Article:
China Risks Trade War on Two Fronts as Low-Tech Exports Soar, Too

China’s export growth extends beyond high-tech industries, raising concerns of a potential backlash from countries previously avoiding the trade war. The European Union is expected to impose tariffs on Chinese electric vehicles, following similar actions by the US and potential measures by Canada. While few nations share this specific concern due to the lack of their own electric vehicle industries, China’s surplus in manufacturing trade, reaching near-record levels, reveals a broader increase in exports. This surge encompasses various products, including steel and animal feed, which are becoming more difficult to sell domestically due to a slowing economy caused by a real estate downturn.
The combination of rising exports and falling prices has raised concerns among countries beyond the US and Europe. China’s trade partners are particularly worried that excess capacity in housing-related sectors may result in the dumping of these materials in foreign markets. This has already led to a backlash, with a significant increase in anti-subsidy and anti-dumping measures against Chinese goods last year. While most of these measures were taken by developed countries in the Group of Seven, other nations such as India and South Korea have also targeted a variety of manufactured goods including steel products, wheel loaders, and wind towers, as reported by the World Trade Organization.
According to analysis of official data by Bloomberg, China’s iron and steel exports reached a record high of 13 million tons in March and remained close to that level in April. This surge in exports can be attributed to the decrease in domestic demand caused by the decline in housing construction. Despite this, local companies are projected to produce one billion tons of steel this year and are likely to increase their efforts to export excess metal, as there are no signs of a housing market recovery.

The continuous decline in prices over the past three years has prompted some Latin American countries to impose tariffs in order to protect their domestic producers and curb the influx of cheap steel. Furthermore, the upcoming increase in US tariffs, scheduled to take effect in August, may redirect even more metal towards Asia.

Already, companies in Vietnam and India are expressing concerns about the influx of cheap metal, which has negatively impacted the profits of leading Indian producer Tata Steel Ltd. Additionally, Thailand and Saudi Arabia are considering implementing new levies to address the situation.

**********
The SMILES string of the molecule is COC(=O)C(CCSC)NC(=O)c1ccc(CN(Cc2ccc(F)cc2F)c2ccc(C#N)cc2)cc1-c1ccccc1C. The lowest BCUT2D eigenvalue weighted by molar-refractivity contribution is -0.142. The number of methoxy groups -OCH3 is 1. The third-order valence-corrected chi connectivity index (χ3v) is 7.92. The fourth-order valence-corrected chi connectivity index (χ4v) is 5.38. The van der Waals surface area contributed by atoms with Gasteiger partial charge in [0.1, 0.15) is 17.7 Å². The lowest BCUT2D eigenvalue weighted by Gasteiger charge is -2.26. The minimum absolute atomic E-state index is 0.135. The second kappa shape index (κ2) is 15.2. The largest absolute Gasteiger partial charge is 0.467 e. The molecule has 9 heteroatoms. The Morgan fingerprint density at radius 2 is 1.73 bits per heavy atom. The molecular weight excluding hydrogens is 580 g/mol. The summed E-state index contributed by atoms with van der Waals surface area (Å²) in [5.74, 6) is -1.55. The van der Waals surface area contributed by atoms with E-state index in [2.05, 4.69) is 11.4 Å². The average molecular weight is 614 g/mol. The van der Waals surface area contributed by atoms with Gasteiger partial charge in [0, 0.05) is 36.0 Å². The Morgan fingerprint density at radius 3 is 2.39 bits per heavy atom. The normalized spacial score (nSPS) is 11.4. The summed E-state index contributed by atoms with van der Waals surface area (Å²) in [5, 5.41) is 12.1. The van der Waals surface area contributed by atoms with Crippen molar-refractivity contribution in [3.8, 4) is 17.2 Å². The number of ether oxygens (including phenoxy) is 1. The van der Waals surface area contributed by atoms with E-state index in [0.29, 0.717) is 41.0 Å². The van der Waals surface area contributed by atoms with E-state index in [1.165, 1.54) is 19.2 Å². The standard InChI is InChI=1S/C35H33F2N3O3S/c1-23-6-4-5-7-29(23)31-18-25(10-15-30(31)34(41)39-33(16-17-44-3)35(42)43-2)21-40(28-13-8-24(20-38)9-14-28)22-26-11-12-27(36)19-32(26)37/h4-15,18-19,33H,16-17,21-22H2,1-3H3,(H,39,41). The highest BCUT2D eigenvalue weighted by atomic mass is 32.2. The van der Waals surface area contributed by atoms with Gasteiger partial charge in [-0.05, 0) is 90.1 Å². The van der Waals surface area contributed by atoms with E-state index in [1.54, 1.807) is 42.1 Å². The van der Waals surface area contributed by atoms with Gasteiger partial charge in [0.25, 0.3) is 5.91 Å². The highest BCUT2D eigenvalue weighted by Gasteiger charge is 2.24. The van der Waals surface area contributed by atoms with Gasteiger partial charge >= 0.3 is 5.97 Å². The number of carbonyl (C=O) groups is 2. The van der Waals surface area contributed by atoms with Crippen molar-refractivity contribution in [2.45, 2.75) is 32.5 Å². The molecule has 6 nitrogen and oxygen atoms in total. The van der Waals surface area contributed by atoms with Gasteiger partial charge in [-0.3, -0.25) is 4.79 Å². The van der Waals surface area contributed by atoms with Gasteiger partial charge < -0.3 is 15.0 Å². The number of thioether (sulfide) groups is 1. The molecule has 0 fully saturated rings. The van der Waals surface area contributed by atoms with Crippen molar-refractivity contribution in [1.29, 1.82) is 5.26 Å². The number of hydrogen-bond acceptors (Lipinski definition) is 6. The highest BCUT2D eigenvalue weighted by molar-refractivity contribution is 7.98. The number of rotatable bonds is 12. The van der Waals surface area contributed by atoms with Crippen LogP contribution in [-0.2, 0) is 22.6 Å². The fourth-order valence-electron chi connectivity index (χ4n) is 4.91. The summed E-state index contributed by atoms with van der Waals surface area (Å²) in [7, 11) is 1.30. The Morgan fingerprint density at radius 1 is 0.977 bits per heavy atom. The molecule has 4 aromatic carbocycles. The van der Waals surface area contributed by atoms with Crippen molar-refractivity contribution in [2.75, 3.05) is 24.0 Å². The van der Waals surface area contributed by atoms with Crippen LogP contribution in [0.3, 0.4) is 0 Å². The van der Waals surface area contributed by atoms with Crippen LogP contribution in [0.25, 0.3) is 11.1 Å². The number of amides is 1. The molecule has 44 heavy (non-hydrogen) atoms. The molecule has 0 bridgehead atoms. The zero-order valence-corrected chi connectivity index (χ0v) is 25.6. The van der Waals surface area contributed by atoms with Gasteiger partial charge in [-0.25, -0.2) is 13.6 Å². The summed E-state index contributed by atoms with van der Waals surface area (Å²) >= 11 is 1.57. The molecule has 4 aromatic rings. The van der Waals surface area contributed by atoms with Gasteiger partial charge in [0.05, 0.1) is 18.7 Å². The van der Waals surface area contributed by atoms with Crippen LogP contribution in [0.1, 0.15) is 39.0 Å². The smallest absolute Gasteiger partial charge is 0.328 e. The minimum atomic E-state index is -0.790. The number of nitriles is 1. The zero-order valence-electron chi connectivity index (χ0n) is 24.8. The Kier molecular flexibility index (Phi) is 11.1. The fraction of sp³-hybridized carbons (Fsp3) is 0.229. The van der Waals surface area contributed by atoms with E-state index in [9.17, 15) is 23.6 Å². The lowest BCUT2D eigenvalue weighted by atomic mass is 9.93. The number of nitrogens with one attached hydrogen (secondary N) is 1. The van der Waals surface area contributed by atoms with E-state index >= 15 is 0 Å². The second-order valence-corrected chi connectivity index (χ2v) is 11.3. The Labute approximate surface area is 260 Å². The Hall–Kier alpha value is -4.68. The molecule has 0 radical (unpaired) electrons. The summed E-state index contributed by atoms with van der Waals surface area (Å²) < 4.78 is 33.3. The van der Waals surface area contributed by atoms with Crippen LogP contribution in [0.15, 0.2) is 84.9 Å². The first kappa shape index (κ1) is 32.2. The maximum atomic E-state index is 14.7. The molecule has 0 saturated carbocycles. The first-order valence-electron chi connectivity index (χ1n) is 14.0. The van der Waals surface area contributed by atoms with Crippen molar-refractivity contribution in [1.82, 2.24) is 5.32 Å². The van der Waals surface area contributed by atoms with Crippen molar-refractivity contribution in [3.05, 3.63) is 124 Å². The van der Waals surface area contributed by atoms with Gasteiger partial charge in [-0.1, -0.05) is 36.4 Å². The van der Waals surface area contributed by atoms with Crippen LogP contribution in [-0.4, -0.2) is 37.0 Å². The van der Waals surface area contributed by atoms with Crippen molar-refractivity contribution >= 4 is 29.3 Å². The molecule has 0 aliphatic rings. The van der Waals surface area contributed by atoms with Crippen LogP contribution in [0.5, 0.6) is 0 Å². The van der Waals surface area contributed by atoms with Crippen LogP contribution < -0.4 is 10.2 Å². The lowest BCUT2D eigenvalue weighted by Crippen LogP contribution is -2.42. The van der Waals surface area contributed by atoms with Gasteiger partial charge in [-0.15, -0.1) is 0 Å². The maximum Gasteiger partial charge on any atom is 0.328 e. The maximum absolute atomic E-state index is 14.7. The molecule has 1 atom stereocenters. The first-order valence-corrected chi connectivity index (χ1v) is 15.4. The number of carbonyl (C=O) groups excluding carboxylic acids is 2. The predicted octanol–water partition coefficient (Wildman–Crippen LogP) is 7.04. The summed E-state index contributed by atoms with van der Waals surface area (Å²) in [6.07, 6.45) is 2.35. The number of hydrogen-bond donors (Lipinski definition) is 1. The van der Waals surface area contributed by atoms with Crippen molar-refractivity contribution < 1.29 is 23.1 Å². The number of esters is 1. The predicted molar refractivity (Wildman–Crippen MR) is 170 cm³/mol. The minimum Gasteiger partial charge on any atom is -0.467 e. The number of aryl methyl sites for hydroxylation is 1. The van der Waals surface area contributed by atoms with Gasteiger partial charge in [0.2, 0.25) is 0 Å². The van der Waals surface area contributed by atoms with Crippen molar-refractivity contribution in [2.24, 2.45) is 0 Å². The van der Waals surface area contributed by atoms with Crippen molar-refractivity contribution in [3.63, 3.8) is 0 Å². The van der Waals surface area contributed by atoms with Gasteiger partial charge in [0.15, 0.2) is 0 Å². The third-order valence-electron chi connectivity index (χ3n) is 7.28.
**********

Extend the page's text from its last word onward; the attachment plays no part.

China’s slowing domestic economy is not only impacting the demand and prices of metals, but it is also affecting other industries. For example, China’s exports of soybean meal have increased significantly, reaching almost 600,000 tons in the first four months of 2024. This is nearly five times higher than the previous year. The surplus of soybean meal is a result of reduced demand for pork, leading to fewer pigs. As a result, Chinese processors have been compelled to export their excess supply.

In addition, China has experienced a manufacturing surge in the petrochemical industry. Numerous new plants have been established to produce the essential components for plastic products, ranging from water bottles to football helmets. This boom in petrochemical manufacturing is expected to continue. Researcher Mysteel OilChem predicts that China will bring online enough propane dehydrogenation plants this year to increase its overall capacity by 40%.
The chemical industries in neighboring countries like South Korea and Japan are being disrupted by China’s changing import patterns. China is now importing more raw materials like crude oil and propane, and fewer partially refined petrochemical products. This has resulted in reduced sales for rival plants, leading to the closure of at least one facility in South Korea.

However, there are still many countries that welcome cheaper Chinese goods. South Africa, for example, has benefited from the import of solar panels to help address power shortages. Similarly, India has seen a surge in demand for solar panels, despite its complicated relationship with China, after the Indian government eased a ban last year.

Interestingly, tariffs are not always implemented to keep China out; in some cases, it is the opposite. Brazil and Turkey, for instance, have imposed barriers on direct imports of electric vehicles (EVs), but they have also made efforts to attract Chinese companies to build EV factories in their countries.
A policymaker in Beijing is advocating for further progress in this direction. Huang Yiping, an adviser to the People’s Bank of China, recently suggested that China should implement a version of the Marshall Plan, a US foreign-aid initiative that took place after World War II. His proposal involves China lending money and offering technology to developing nations, enabling them to establish their own renewable energy industries.

However, unresolved tensions continue to pose a threat to global trade, and the situation could worsen if more countries and industries become involved in the competition.

Gita Gopinath, the deputy chief of the International Monetary Fund, warned in a recent speech in Beijing that trade decoupling and the formation of rival blocs could potentially reduce global economic output by up to 7% in the medium term. She emphasized that policies that exacerbate fragmentation are detrimental to the entire world.

This article was written with assistance from Philip J. Heijmans, Dan Murtaugh, and Sarah Chen.